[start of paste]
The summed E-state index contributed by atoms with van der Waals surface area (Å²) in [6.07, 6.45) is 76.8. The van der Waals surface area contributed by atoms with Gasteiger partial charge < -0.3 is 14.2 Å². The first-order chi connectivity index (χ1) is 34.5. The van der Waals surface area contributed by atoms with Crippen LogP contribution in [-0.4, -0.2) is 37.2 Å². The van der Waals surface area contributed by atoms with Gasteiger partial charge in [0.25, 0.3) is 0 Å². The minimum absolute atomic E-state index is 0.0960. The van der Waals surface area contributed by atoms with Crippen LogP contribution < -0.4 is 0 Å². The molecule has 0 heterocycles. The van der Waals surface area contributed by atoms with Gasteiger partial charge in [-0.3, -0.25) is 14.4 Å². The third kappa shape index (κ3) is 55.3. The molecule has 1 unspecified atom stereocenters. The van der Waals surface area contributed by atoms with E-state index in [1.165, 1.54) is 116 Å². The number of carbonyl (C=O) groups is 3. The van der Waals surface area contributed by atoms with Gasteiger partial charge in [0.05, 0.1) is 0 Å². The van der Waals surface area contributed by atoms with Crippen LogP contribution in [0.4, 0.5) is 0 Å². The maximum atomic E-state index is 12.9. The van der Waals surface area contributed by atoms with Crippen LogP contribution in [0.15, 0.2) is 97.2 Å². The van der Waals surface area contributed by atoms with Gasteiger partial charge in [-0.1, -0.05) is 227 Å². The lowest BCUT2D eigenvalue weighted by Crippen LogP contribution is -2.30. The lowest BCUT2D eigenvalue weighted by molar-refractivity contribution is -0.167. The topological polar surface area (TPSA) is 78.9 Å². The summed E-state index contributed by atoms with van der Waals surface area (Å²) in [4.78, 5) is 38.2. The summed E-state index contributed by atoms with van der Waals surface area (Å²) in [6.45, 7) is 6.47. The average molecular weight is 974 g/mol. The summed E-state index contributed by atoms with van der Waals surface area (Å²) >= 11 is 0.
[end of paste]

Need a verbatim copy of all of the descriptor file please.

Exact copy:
The summed E-state index contributed by atoms with van der Waals surface area (Å²) in [6.07, 6.45) is 76.8. The van der Waals surface area contributed by atoms with Gasteiger partial charge < -0.3 is 14.2 Å². The first-order chi connectivity index (χ1) is 34.5. The van der Waals surface area contributed by atoms with Crippen LogP contribution in [-0.4, -0.2) is 37.2 Å². The van der Waals surface area contributed by atoms with Gasteiger partial charge in [0.25, 0.3) is 0 Å². The minimum absolute atomic E-state index is 0.0960. The van der Waals surface area contributed by atoms with Crippen LogP contribution < -0.4 is 0 Å². The molecule has 0 heterocycles. The van der Waals surface area contributed by atoms with Gasteiger partial charge in [-0.3, -0.25) is 14.4 Å². The third kappa shape index (κ3) is 55.3. The molecule has 1 unspecified atom stereocenters. The van der Waals surface area contributed by atoms with E-state index in [1.165, 1.54) is 116 Å². The number of carbonyl (C=O) groups is 3. The van der Waals surface area contributed by atoms with Gasteiger partial charge in [0.05, 0.1) is 0 Å². The van der Waals surface area contributed by atoms with Crippen LogP contribution in [0.4, 0.5) is 0 Å². The maximum atomic E-state index is 12.9. The van der Waals surface area contributed by atoms with Crippen LogP contribution in [0.15, 0.2) is 97.2 Å². The van der Waals surface area contributed by atoms with Gasteiger partial charge in [-0.1, -0.05) is 227 Å². The lowest BCUT2D eigenvalue weighted by Crippen LogP contribution is -2.30. The lowest BCUT2D eigenvalue weighted by molar-refractivity contribution is -0.167. The topological polar surface area (TPSA) is 78.9 Å². The summed E-state index contributed by atoms with van der Waals surface area (Å²) in [4.78, 5) is 38.2. The summed E-state index contributed by atoms with van der Waals surface area (Å²) in [6.45, 7) is 6.47. The average molecular weight is 974 g/mol. The summed E-state index contributed by atoms with van der Waals surface area (Å²) >= 11 is 0.